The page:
Just as the curvature of the Earth gives bizarre properties to the “triangles” traced on its surface, so the curious properties of light distort the measurements of “events in space-time”. But since light is the best tool available for measuring the universe, scientists needed a new “metric” in order to use it. And the world owes a tremendous debt of gratitude to Einstein for having discovered that “metric”.


In recent years, several Thomistic scholars have labored to show the fundamental harmony between Einstein and St. Thomas. Dr. John F. Kiley goes even further:

Not only can [St. Thomas’ metaphysics] account for the epistemological procedures of Albert Einstein.. .but it alone of all known philosophies may be able to do so.(16) (emphasis his)

But a rapprochment at the level of theology may not be as easy.

Einstein’s view of God has been cited above. Elsewhere he expresses even more clearly the paradox that confronts him:

When one views the matter historically, one is inclined to look upon science and religion as irreconcilable antagonists, and for a very obvious reason. The man who is thoroughly convinced of the universal operation of the law of causation cannot for a moment entertain the idea of a Being who interferes in the course of events-that is, if he takes the hypothesis of causality really seriously.(17)

Our difficulty with this position is similar to that of St. Thomas with Aristotle’s. While Aristotle, unlike Einstein, admits the possibility and even the likelihood of divine providence,(18) he argues that the universe is co-eternal with its Cause and thus not created. Both he and Einstein, as Dr. Kiley suggests, are attempting to explain a created universe by doctrines formulated to explain an eternal one.

For St. Thomas, all human knowledge is not only valuable in itself, but also as an instrument in the service of Christian truth. And to the extent that truth is found outside the context of Revelation, it must, like Egypt’s gold, be seized as wrongfully possessed, but not without gratitude to its discoverers.(19) All knowledge, if it is to become wisdom, must submit to the authority of Wisdom Itself.

In the words of St. Thomas:

Divine authority prevails over human reason much more than the authority of a philosopher prevails over some feeble argument which is offered by a small boy.(20)



1 Time, February 19, 1979

2 Precisely such inquiries are enjoined by the Second Vatican Council: “[The Church] seeks in a systematic way to have individual branches of knowledge studied according to their own proper principles and methodss and with due freedom of scientific investigation. She intends.., as a result of extremely precise evaluation of modern problems and inquiries, to have it seen more profoundly how faith and reason give harmonious witness to the unity of all truth. The Church pursues such a goal after the manner of her most illustrious teachers, especially St. Thomas Aquinas.” Declaration on Christian Education, n. 10

3 “A Lay Sermon” in Atlantic Monthly, Vol. 153, No. 6 (June, 1934) p. 723

4 Freeman, Kathleen, Ancilla to the Pre-Socratic Philosophers (Basil Blackwell, Oxford, 1971) p. 33

5 Aristotle is best known for his more abstract study of nature in the Physics. Yet he insists that such studies be balanced by direct observation of natural things: “The greater nearness and affinity to us [of terrestial things] balances somewhat the loftier interest.. .of the higher philosophy. Having already treated of the celestial world as far as our conjectures could reach, we proceed to treat of animals, without omitting, to the best of our ability, any member of the kingdom, however ignoble.” Parts of Animals, Bk. 1, Chap. 5 (645a 2-7)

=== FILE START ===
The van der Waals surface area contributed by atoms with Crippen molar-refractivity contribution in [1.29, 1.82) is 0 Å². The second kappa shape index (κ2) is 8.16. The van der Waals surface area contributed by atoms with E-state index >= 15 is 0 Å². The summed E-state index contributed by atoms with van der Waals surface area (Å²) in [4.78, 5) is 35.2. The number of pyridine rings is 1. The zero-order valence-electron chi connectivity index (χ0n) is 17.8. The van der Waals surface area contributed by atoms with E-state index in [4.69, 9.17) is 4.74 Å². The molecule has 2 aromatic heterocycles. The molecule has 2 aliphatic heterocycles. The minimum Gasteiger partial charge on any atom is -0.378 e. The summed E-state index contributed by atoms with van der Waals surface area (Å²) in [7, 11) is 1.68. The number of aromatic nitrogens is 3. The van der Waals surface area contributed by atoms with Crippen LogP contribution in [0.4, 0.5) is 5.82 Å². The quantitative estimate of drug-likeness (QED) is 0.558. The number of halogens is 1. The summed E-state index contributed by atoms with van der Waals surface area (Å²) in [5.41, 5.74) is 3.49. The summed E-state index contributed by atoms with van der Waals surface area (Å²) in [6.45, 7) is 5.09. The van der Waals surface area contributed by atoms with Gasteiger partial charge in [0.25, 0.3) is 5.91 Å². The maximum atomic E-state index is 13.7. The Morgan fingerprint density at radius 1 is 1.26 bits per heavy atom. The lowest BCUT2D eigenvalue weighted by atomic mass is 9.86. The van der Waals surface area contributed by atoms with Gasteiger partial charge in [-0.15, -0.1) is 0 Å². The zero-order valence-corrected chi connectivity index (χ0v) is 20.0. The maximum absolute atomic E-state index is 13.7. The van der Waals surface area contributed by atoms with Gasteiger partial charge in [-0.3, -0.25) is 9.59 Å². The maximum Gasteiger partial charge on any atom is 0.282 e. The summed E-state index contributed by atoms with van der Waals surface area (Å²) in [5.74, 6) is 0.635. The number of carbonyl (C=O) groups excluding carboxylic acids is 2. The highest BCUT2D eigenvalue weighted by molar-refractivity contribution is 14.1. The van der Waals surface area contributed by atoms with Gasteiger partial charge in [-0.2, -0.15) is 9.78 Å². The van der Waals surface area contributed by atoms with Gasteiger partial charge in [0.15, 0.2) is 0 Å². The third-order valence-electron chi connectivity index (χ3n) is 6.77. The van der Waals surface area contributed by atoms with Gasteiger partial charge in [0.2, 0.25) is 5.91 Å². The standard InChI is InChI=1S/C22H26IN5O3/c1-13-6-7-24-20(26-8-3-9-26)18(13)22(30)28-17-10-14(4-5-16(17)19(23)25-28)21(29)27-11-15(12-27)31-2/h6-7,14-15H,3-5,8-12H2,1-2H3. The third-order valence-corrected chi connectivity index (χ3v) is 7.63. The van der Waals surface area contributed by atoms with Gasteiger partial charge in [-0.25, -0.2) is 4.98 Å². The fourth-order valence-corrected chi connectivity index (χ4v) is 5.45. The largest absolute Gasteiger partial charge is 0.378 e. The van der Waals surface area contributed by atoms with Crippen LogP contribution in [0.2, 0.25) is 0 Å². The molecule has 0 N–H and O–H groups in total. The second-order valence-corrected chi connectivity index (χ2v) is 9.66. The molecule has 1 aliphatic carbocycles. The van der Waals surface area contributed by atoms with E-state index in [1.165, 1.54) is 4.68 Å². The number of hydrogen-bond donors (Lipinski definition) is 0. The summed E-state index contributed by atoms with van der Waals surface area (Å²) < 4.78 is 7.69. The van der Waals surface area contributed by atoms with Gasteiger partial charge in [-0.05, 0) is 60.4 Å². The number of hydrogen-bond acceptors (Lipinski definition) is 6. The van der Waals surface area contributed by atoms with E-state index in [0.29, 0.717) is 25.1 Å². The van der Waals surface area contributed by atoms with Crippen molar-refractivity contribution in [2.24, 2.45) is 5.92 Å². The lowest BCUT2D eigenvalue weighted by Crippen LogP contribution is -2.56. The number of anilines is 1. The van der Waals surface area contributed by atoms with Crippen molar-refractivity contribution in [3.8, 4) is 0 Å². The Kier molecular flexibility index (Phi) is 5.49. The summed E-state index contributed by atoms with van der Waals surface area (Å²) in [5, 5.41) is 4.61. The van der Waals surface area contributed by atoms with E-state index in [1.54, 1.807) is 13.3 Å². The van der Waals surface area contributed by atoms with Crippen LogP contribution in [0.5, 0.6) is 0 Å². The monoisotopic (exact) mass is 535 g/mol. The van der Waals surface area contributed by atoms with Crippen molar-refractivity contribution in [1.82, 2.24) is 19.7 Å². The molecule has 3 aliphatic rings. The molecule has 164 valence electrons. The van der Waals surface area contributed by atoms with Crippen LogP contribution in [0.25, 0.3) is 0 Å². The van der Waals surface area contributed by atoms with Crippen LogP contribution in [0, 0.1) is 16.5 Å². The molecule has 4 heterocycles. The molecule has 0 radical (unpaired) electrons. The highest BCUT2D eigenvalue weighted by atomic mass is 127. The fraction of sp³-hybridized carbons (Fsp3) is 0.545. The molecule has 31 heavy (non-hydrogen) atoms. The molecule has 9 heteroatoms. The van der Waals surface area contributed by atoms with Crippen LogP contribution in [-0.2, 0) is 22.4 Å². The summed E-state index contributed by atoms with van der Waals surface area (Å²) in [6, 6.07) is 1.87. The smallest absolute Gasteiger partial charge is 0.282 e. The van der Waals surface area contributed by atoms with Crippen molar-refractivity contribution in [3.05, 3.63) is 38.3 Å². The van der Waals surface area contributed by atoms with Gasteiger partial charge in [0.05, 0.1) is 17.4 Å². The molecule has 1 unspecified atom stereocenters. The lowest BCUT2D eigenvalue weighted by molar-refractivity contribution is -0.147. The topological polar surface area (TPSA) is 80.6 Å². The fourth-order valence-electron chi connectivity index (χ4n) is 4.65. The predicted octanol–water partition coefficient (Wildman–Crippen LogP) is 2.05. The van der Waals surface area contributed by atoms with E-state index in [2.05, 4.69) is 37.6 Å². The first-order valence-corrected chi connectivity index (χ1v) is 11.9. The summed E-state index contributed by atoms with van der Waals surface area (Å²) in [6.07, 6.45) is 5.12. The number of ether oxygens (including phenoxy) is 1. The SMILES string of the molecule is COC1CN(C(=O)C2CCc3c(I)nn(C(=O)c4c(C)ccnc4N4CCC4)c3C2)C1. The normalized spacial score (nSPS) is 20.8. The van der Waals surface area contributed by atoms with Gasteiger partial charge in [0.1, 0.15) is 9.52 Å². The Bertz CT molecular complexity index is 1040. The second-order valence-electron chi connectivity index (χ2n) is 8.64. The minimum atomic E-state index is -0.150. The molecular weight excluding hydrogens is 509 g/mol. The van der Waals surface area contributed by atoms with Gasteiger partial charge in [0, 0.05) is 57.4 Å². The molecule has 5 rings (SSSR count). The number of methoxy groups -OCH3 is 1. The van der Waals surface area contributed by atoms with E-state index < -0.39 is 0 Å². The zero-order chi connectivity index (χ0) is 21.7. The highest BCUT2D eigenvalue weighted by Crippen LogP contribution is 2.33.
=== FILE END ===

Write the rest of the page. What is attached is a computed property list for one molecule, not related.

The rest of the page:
6 Although the theory was not seriously challenged, it was still regarded as hypothetical, at least by St. Thomas: “We must not say that they [the Ptolemaic hypotheses] are thereby proved to be facts, because perhaps it would be possible to explain the apparent movement of the stars by some other method which men have not yet thought out. ” In II De Caelo, Lect. 17, n. 2

7 It is noteworthy that Copernicus advanced his theory before the invention of the telescope made possible observations which would have made Ptolemy’s method of calculation hopelessly complex. Copernicus’ argument was based solely on mathematical grounds. In this context, Jeffrey Marsh remarks, “It is amusing to speculate that had the computer been invented before Copernicus, Ptolemaic calculations would have been immeasurably simplified, thereby removing one of the most important attractions of the heliocentric theory.” “Creation according to Cosmology” in Commentary, October, 1977, p. 66

8 “The Assayer” (1623) in Discoveries and Opinions of Galileo, Stillman Drake, trans., (Doubleday, New York, 1957) pp. 237-8

9 Notably the Dominican Tommaso Cassini; cf. my “Galileo on Trial” Faith & Reason, Vol. VI, No. 3(Fall, 1980) p. 234

10 On the role of mathematics in the study of nature according to St. Thomas, see Bernard Mullahy, `Subalternation and Mathematical Physics” in Laval Theologique et Philosophique, Vol. II, No. 2 (1946)

11 “Problems of Space, Ether and the Field in Physics” in Essays in Science, (Philosophical Library, New York, no date) p. 69

12 Metaphysics, Bk. V, Chap. 13 (1020a 29-33)

13 Categories, Chap. 6 (5a 6-14)

14 In V Meta., Lect. 15, n. 986 Of course, St. Thomas does not mean “measure” in the specifically empirical sense, but the distinction remains relevant for our purposes.

15 In I Post. Anal., Lect. 25, n. 208

16 Kiley, John F., Einstein and Aquinas: A Rapprochment, (Martinus Nijhoff, The Hague, 1969) pp. 105-6

17 “Religion and Science” in Ideas and Opinions, (Crown Pub., New York, 1954) p. 39

18 “The question is asked whether happiness.. .comes in virtue of some divine providence…. Now if there is any gift of the gods to men, it is reasonable that happiness should be god-given.” Nicomachean Ethics, Bk. 1, Chap. 9 (1099b 8-12)

19 Cf. Kiley, p. 86

20 In VIII Physicorum, Lect. 3, n. 991